Rules of the Game: Jack Reiss on Refereeing Garcia-Easter

By Caryn A. Tate on August 2, 2018
Rules of the Game: Jack Reiss on Refereeing Garcia-Easter
“Is he fighting to survive or is he fighting to win?” (Jayne Kamin-Oncea/Getty Images)

Veteran referee Jack Reiss officiated last Saturday’s lightweight world title unification bout between Mikey Garcia and Robert Easter…

Veteran referee Jack Reiss officiated last Saturday’s lightweight world title unification bout between Mikey Garcia (39-0, 30 KOs) and Robert Easter (21-1, 14 KOs) from Staples Center in Los Angeles, California. Following the entertaining match, Reiss spoke with me by phone about refereeing the fight.

While Garcia won by scores of 116-111, 117-110, and 118-109, Easter kept it competitive for much of the bout. In two specific rounds, however, Reiss could be seen keeping a close eye on Easter after the bell rang.

“I watched him because he took some really heavy shots in those rounds,” Reiss explained.

Yet Reiss refrained from bringing in the ringside physician at any point during the bout to look at Easter.

“He’d won some of the early rounds,” Reiss said. “I wasn’t sure how many he’d won, but he was really fighting back, trying to win. Easter busted up Mikey’s nose early in the fight, and [Mikey’s] corner did a good job. They stopped the bleeding and kept it from going into the stomach. When you’re bleeding heavy, and you bleed into the stomach, the lungs can’t expand because the stomach is so full. So then you can’t breathe.

“So he had done some damage to Mikey and when they were on the inside he had landed some really big right hands, he threw a great uppercut. So he was in the fight. I just was monitoring him to make sure he wasn’t deteriorating to the point where I really had to take a look at him. His face was swollen so those shots hurt him. But I was never concerned with actually stopping the fight.”

Reiss extrapolated on his process, in general, of determining when a fighter has sustained too much damage to continue safely.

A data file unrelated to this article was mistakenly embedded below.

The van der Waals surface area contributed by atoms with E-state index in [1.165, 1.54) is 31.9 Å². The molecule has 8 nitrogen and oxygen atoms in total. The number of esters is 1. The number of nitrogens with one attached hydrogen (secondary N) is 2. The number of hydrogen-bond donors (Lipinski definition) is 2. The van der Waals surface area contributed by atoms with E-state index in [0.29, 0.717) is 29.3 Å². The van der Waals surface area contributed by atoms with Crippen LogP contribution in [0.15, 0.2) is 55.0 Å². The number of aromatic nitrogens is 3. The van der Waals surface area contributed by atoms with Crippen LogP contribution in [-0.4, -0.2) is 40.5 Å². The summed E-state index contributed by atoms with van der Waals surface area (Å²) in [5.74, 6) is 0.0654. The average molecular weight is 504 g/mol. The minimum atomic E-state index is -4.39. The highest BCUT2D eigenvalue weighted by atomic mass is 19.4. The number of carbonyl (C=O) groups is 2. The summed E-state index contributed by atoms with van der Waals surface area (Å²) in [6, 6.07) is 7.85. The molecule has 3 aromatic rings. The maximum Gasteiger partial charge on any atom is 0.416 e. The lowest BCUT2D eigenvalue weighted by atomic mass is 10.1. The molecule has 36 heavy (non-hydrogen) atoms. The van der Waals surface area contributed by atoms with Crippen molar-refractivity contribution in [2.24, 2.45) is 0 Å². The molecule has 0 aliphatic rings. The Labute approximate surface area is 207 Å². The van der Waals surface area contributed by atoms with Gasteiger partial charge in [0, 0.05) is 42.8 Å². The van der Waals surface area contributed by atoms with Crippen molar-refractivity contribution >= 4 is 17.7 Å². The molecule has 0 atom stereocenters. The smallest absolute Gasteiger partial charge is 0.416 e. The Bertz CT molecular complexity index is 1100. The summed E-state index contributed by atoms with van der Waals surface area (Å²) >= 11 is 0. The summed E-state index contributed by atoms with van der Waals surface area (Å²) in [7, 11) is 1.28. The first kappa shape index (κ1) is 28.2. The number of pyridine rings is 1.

“It’s always about the amount of damage they’ve taken and what their body language is showing me. Are they really in the fight or are they just trying to survive? Or are they actually trying to get out somehow?

“With damage to the face, I’m always concerned about an orbital bone or a jaw being broken. It’s excruciating pain, it could be associated with heavy bleeding on the interior like I said, going down the guy’s throat, filling his stomach.”

On top of physical damage and body language, Reiss has a specific and thoughtful process for evaluating a fighter during the course of a bout. He’s crafted the process through years of experience and training, in all levels of fights ranging from smokers to world championship contests.

“When it’s a 12-round fight, around the fifth or sixth round, if a guy has really been losing, I start asking myself five questions during the fight:

“One: Can he win mathematically? If he’s lost six rounds out of 12, the only thing he could do is get a draw unless he knocks him down or knocks him out.

“Two: Does he really have a puncher’s chance? Because if he doesn’t and he’s lost the majority of the rounds, I’m gonna get him out of there. It’s a futile exercise.

“Three: Is he fighting to survive or is he fighting to win? That demonstrates a lot of what’s going on with the guy mentally.

“Four: Does he have visible physical damage?

“Five: What is the best thing to do for boxing? Sometimes I pull ‘em out, and sometimes I let ‘em go.

“If too many of those answers aren’t good out of those five questions, I pull him out.”

Reiss circled back to how he applied this evaluation process to the Garcia-Easter fight on Saturday.

“I wasn’t sure, because some of the rounds were really close, but I thought Easter could’ve won mathematically. He definitely had a puncher’s chance. He did have visible physical damage, but it wasn’t bad enough for me to be concerned with. So the best thing for me to do was just let it go.”

Check out more of Caryn’s work at http://www.CarynATate.com and follow her on Twitter@carynatate

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  1. Jim Crue 04:19pm, 08/01/2018

    Jack is the best referee working today.
    Thanks for the article

  2. Kid Blast 12:07pm, 08/01/2018

    Well done Caryn.

  3. Lucas McCain 05:01am, 08/01/2018

    Reiss gives great interviews.  His mind working all the time, paying attention as if he were actually trained to do his job.  I imagine he’s not the only one, but he does know how to talk about it afterwards.  Perhaps HBO or Showtime would consider him for a commentator’s post.  (P.S. I’m not his agent. . .)

  4. Pete The Sneak 04:04am, 08/01/2018

    Great insight on the refereeing. Thanks Caryn…I agree. Easter busted up Mikey a bit more than most folks thought, particularly early on, but definitely a clear and definitive win for Garcia….Peace.

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